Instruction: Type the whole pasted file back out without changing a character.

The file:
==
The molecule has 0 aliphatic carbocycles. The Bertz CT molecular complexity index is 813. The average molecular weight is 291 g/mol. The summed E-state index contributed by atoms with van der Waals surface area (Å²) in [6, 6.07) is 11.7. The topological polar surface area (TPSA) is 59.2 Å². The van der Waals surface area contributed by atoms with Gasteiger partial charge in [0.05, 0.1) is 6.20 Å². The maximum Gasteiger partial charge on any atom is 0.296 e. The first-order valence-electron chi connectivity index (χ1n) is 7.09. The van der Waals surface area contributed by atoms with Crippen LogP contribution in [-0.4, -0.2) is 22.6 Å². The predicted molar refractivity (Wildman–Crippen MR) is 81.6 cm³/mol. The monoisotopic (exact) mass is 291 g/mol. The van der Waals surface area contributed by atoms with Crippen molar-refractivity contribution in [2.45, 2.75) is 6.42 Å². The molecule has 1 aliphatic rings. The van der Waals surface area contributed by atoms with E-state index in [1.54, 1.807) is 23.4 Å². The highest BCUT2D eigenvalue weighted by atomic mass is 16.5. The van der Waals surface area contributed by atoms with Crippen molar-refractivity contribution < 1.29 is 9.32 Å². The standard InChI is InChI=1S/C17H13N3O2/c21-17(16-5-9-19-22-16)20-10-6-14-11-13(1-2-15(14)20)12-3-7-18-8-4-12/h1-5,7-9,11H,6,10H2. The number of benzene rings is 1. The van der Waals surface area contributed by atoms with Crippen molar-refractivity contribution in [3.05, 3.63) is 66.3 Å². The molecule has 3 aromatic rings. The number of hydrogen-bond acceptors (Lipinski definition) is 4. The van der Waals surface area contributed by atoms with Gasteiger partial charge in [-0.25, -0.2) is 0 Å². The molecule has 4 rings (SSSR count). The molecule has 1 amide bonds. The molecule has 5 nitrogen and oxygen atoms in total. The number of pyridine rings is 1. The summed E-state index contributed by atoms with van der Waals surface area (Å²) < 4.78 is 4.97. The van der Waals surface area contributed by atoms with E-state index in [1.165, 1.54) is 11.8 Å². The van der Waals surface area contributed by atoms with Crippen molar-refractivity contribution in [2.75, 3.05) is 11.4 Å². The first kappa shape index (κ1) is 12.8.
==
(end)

The molecule has 0 aliphatic carbocycles. The Bertz CT molecular complexity index is 813. The average molecular weight is 291 g/mol. The summed E-state index contributed by atoms with van der Waals surface area (Å²) in [6, 6.07) is 11.7. The topological polar surface area (TPSA) is 59.2 Å². The van der Waals surface area contributed by atoms with Gasteiger partial charge in [0.05, 0.1) is 6.20 Å². The maximum Gasteiger partial charge on any atom is 0.296 e. The first-order valence-electron chi connectivity index (χ1n) is 7.09. The van der Waals surface area contributed by atoms with Crippen LogP contribution in [-0.4, -0.2) is 22.6 Å². The predicted molar refractivity (Wildman–Crippen MR) is 81.6 cm³/mol. The monoisotopic (exact) mass is 291 g/mol. The van der Waals surface area contributed by atoms with Crippen molar-refractivity contribution in [2.45, 2.75) is 6.42 Å². The molecule has 1 aliphatic rings. The van der Waals surface area contributed by atoms with E-state index in [1.54, 1.807) is 23.4 Å². The highest BCUT2D eigenvalue weighted by atomic mass is 16.5. The van der Waals surface area contributed by atoms with Crippen molar-refractivity contribution < 1.29 is 9.32 Å². The standard InChI is InChI=1S/C17H13N3O2/c21-17(16-5-9-19-22-16)20-10-6-14-11-13(1-2-15(14)20)12-3-7-18-8-4-12/h1-5,7-9,11H,6,10H2. The number of benzene rings is 1. The van der Waals surface area contributed by atoms with Crippen molar-refractivity contribution in [3.05, 3.63) is 66.3 Å². The molecule has 3 aromatic rings. The number of hydrogen-bond acceptors (Lipinski definition) is 4. The van der Waals surface area contributed by atoms with Gasteiger partial charge in [-0.25, -0.2) is 0 Å². The molecule has 4 rings (SSSR count). The molecule has 1 amide bonds. The molecule has 5 nitrogen and oxygen atoms in total. The number of pyridine rings is 1. The summed E-state index contributed by atoms with van der Waals surface area (Å²) < 4.78 is 4.97. The van der Waals surface area contributed by atoms with E-state index in [1.165, 1.54) is 11.8 Å². The van der Waals surface area contributed by atoms with Crippen molar-refractivity contribution in [2.75, 3.05) is 11.4 Å². The first kappa shape index (κ1) is 12.8.